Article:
The Wednesday editions or our series examining playing time and salary-cap allocation turn now to the defensive backfield.


Of this group, Jackson is the only one scheduled to hit free agency. When active for games, he played more than any other corner, though Jackson missed three games to injury. He played outside and then slid inside when the defense called for a slot corner. Jackson spent last offseason learning the position and did well, offering that versatility to the Texans. Mack was only on the roster for a short period of time, released on Oct. 28, about the time when the Texans picked up Rolle. Hal, a rookie seventh-round draft pick, had plenty of playing time early in the season, but played saw five snaps in the last seven games.
HOUSTON -- Houston Texans safety Kendrick Lewis is typically on the field for most if not all of the team's defensive snaps. That means he's had a lot more plays than most other players throughout the league.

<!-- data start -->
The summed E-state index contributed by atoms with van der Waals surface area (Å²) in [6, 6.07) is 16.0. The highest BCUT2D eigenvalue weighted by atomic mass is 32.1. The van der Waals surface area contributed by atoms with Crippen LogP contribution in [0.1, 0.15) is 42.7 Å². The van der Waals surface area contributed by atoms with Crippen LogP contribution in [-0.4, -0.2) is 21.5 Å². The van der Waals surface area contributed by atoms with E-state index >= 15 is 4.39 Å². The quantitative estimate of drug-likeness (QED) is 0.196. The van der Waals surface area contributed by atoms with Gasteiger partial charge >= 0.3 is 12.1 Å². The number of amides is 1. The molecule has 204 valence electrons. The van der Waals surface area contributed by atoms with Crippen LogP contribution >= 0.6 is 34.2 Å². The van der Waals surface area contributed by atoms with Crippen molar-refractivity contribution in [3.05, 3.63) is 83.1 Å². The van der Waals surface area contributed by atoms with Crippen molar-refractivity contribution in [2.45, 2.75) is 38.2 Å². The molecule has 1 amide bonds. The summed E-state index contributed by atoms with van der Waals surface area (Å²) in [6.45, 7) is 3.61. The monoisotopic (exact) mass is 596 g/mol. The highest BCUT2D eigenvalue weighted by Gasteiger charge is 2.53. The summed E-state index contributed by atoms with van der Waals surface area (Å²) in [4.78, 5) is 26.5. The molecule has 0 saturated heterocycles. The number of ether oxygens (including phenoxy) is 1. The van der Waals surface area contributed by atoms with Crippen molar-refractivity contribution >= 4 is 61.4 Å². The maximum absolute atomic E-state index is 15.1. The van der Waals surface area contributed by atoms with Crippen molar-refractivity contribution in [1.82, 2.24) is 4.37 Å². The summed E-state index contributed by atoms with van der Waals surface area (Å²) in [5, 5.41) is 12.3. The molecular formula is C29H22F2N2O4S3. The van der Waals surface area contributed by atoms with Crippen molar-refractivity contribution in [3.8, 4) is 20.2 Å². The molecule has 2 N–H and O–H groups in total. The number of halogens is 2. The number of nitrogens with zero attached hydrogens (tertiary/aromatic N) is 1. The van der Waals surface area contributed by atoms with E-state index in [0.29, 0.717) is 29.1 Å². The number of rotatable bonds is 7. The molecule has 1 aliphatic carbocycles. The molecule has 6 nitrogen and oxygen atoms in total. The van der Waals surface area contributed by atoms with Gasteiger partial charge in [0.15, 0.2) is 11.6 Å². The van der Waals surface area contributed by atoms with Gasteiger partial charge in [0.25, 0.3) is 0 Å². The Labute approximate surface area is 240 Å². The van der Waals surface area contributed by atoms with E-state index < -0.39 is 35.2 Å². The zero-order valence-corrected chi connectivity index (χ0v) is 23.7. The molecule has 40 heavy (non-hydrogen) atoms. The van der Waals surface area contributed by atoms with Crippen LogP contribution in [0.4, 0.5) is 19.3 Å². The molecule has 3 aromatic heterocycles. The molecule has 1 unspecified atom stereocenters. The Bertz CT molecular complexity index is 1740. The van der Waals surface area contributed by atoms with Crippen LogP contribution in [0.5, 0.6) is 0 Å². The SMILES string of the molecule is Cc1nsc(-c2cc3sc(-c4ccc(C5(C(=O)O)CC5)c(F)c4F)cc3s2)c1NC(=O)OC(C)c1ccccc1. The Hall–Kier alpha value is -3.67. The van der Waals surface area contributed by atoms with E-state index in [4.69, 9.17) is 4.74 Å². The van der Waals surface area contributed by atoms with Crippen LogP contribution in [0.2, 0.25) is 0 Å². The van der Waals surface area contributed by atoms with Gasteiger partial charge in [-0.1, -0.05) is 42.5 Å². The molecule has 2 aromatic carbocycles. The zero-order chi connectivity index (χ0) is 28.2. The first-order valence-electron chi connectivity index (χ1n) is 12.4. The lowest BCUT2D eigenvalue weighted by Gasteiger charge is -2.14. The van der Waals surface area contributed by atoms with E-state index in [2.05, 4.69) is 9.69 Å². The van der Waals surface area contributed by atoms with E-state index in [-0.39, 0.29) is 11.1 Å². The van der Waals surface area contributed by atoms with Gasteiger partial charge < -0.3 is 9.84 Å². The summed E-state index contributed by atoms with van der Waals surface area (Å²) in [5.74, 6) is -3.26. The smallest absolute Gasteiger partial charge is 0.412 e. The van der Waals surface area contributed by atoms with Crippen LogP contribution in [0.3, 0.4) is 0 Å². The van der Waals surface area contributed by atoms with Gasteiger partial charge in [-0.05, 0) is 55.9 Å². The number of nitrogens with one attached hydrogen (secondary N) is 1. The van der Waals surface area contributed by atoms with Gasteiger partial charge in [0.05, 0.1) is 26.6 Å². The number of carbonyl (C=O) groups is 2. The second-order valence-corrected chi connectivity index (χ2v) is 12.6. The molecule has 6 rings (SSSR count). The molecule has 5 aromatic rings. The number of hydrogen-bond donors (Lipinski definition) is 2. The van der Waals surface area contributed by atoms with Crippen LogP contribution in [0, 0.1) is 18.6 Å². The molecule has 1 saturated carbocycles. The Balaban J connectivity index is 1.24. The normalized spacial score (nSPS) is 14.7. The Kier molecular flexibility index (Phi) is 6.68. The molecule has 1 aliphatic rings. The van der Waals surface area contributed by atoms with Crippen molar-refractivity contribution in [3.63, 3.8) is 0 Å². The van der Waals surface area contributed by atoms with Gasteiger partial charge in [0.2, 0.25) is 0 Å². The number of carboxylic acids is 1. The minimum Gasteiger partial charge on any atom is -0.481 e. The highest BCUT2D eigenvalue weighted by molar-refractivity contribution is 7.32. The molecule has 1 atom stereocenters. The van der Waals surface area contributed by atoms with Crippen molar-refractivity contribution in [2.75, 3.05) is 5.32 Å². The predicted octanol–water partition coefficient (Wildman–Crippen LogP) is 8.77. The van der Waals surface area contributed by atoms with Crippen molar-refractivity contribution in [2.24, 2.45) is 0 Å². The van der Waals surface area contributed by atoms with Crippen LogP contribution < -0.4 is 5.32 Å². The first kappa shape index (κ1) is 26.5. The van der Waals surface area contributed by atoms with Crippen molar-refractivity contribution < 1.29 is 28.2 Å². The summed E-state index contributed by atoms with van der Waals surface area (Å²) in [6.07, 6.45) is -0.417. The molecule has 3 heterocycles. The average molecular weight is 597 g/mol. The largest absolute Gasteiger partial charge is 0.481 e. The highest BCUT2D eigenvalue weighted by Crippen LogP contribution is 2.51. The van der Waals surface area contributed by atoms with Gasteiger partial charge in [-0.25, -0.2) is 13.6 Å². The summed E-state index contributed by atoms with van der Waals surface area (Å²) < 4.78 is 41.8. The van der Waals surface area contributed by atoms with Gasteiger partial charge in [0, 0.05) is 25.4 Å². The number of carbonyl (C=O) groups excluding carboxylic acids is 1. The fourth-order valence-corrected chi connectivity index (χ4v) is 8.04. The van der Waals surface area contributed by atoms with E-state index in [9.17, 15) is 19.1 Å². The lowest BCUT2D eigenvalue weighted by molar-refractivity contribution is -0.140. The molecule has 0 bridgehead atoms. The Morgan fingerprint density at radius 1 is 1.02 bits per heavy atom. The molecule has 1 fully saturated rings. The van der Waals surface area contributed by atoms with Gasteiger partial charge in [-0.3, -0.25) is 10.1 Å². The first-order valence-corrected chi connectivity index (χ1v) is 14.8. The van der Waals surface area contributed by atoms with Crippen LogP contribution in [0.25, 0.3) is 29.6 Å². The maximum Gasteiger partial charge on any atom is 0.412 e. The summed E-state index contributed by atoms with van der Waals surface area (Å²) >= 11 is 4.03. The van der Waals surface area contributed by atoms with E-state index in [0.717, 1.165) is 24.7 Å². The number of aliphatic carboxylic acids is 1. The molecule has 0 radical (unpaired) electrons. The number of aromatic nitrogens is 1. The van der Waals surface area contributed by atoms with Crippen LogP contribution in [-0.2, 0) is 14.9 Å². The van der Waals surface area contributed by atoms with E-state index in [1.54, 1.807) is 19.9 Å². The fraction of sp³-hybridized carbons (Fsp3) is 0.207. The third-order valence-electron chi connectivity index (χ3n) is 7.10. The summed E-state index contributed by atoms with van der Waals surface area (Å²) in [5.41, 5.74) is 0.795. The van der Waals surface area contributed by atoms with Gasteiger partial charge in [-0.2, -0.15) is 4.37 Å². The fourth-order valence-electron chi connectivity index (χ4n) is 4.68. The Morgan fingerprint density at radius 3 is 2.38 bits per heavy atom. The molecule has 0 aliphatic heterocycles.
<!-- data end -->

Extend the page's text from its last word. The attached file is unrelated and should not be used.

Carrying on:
On Sunday, Lewis and the rest of the Texans' defense got a bit of a breather. The Texans' won time of possession 35:22 to 24:38 and were on the field for only 61 defensive snaps in their 30-16 victory.

"It was great seeing it," Lewis said. "Our offense was just driving the ball. We seen it as the game progresses, as we got to the fourth quarter. We were still up and running around and playing fast and physical to where (the Titans' defensive players) were wearing down. Really enjoyed it."

That number is lower than any game during the Texans' three-game losing streak that was stopped with the win in Tennessee. It's significantly lower than against the Indianapolis Colts and Dallas Cowboys, when the Texans' defense was on the field for 87 and 76 plays, respectively.

"Coach was telling us we have to get off the field on third down, and we really wasn’t doing that the past previous weeks," Texans cornerback A.J. Bouye said. "It’s helpful when you get a lot of three-and-outs, because you get off the field, get the offense the ball more. Just being good on first and second down, getting a good situation on third down helped us out a lot, and that caused them to get into third-and-long situations, which helped us get more aggressive on calls to get off the field."